Finance head departs Flybe as new boss makes his mark
Flybe’s long-standing finance director has resigned, just three working days after the struggling airline’s new chief executive started his job.
Andrew Knuckey had been finance boss at the turbulent regional carrier since 2007. He played the lead role in its 2010 listing on the London Stock Exchange and in the implementation of the first phases of its turnaround plan. That involved Flybe pulling out of Gatwick, selling all its 25 daily slots at the airport to easyJet for £20m, and axeing almost 600 staff, including a fifth of its management team, to save money. In June, Flybe still slumped to a £40.7m annual pre-tax loss.
Since then, the executive chairman role held by the founder Jim French has also been split, making him chairman and handing the former easyJet manager Saad Hammad the chief executive’s job.
Now Mr Knuckey “has decided it is an appropriate time to step down from the board and leave the company as soon as a successor can be appointed”, Flybe said. “Mr Knuckey is looking to pursue a number of finance opportunities,” it added.
A management shake-up has also seen Mr Hammad hire another former easyJet colleague, Paul Simmons, as chief commercial officer, and eliminate three chairs from his boardroom table. Mark Chown, Flybe’s director of corporate strategy, Mike Rutter, managing director of Flybe Outsourcing Solutions, and Andrew Strong, managing director of Flybe UK, “will step down from the board with immediate effect”, Mr Hammad said, although they retain their posts. Flybe had five executives on its board, and five non-executives; it will now have only two executives in its boardroom.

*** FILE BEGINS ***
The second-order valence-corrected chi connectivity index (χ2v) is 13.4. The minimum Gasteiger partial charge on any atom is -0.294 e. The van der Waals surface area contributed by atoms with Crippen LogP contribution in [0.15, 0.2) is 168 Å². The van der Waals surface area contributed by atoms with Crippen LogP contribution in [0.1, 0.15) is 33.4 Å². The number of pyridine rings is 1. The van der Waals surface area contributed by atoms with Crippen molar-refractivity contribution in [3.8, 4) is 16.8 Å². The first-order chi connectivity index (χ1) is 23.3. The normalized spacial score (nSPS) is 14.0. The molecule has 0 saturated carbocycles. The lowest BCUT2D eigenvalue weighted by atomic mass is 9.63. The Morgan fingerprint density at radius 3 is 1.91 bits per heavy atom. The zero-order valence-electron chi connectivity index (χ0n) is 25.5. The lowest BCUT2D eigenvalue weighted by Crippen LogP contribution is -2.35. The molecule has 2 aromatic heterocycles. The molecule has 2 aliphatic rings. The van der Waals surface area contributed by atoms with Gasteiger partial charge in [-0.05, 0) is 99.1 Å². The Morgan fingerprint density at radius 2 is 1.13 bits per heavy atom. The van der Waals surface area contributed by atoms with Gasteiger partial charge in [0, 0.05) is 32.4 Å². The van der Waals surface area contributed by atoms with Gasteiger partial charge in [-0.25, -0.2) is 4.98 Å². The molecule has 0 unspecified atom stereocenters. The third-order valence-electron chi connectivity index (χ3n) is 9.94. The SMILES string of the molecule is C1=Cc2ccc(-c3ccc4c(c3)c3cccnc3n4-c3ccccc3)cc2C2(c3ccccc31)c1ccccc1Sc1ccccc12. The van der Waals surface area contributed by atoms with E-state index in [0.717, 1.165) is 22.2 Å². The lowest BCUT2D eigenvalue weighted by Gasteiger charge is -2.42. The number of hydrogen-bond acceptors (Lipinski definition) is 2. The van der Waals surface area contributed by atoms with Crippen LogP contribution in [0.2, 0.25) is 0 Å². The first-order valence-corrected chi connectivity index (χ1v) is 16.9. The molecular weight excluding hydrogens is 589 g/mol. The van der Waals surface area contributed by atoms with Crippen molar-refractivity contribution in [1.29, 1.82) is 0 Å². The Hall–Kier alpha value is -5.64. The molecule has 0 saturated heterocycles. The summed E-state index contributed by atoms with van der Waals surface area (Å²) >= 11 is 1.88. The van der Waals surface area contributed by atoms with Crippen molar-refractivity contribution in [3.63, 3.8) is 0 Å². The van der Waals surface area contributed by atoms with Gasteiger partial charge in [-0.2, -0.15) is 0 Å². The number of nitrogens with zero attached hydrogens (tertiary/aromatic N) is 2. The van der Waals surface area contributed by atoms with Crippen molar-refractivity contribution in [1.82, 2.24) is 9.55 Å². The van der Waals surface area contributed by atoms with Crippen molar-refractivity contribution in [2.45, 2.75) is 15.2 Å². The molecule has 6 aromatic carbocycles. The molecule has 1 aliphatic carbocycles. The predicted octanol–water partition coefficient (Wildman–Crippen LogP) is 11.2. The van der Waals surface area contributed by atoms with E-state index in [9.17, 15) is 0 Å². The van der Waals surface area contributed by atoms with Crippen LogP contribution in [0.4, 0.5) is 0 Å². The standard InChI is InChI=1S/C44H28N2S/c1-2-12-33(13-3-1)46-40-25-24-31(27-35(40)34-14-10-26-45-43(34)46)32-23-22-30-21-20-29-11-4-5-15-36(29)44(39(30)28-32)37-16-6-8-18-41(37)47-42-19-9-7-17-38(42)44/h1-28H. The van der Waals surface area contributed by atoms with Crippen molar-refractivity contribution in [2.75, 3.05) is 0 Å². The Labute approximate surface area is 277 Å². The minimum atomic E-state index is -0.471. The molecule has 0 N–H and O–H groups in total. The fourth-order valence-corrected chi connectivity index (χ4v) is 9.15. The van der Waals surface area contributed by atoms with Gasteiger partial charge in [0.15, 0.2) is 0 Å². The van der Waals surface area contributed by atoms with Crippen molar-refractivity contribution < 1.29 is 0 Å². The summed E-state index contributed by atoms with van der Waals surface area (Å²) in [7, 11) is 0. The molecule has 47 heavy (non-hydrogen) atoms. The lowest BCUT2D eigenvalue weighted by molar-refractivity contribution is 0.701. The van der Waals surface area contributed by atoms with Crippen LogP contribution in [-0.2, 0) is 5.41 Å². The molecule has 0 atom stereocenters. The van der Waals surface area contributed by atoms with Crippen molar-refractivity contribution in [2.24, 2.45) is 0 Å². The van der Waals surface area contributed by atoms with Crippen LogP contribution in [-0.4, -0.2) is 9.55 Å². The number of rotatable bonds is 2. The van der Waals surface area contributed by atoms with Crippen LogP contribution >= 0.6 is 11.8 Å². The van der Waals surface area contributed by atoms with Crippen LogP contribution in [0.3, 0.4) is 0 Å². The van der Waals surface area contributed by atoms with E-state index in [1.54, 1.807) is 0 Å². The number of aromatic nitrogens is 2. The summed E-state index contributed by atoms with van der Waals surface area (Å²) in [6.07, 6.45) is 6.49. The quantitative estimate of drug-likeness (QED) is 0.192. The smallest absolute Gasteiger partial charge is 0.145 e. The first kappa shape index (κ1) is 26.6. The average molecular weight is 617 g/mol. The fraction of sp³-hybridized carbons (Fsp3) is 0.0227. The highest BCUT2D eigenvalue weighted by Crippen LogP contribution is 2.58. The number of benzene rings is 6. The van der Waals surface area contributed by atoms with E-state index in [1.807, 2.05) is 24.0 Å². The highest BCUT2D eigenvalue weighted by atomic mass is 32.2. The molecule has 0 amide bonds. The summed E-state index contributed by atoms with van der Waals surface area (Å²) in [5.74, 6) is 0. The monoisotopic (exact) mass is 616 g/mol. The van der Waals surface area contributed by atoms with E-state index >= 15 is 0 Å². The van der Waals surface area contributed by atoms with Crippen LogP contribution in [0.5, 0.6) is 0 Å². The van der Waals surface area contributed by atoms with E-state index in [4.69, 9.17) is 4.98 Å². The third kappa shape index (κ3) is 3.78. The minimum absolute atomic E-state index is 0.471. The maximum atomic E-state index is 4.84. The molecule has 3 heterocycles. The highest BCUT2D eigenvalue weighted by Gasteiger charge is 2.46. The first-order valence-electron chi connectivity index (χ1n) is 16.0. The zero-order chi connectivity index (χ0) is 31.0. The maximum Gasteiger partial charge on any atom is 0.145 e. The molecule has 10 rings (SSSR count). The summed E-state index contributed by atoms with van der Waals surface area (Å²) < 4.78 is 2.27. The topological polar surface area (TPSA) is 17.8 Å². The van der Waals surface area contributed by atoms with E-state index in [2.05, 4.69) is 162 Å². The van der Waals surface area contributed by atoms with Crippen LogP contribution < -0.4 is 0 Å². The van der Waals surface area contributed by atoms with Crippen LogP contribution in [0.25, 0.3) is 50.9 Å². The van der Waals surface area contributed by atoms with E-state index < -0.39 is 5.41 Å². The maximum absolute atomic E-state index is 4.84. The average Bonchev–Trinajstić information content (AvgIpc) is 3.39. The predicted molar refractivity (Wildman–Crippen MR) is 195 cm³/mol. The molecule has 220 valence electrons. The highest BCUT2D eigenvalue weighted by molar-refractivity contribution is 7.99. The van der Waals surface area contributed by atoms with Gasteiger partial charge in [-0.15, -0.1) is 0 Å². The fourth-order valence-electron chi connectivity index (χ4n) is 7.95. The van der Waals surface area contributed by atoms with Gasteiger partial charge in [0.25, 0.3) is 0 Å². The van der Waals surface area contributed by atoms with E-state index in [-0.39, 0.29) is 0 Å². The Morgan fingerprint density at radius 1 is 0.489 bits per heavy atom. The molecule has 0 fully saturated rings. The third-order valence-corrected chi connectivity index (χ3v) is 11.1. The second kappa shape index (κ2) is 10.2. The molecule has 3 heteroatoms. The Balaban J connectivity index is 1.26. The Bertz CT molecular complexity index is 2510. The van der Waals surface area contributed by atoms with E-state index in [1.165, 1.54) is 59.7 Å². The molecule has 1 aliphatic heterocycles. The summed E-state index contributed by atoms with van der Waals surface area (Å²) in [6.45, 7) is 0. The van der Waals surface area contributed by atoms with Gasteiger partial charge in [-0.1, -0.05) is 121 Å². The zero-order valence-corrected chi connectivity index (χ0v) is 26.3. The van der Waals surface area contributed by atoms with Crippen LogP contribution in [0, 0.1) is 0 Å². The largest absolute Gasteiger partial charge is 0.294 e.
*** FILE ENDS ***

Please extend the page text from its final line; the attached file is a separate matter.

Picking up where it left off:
Mr Simmons – who was director of the UK market at easyJet – will join Flybe on 28 October. Earlier roles saw him run brand marketing at easyJet and hold senior positions at Dubai Parks & Resorts and hotels groups Oberoi and InterContinental Hotels.
The airline – Europe’s largest regional carrier – has this summer deferred the arrival of 16 new jets due for delivery in the next two years, delaying the need to pay out £20m. Flybe is cutting costs by £30m from next year, and plans to save £50m a year from 2014. Since the company was floated on the stock market three years ago, it has battled against a drop in flyer numbers, soaring fuel bills and higher airport taxes. Its shares, which floated at 295p, fell 0.5p to 60p.
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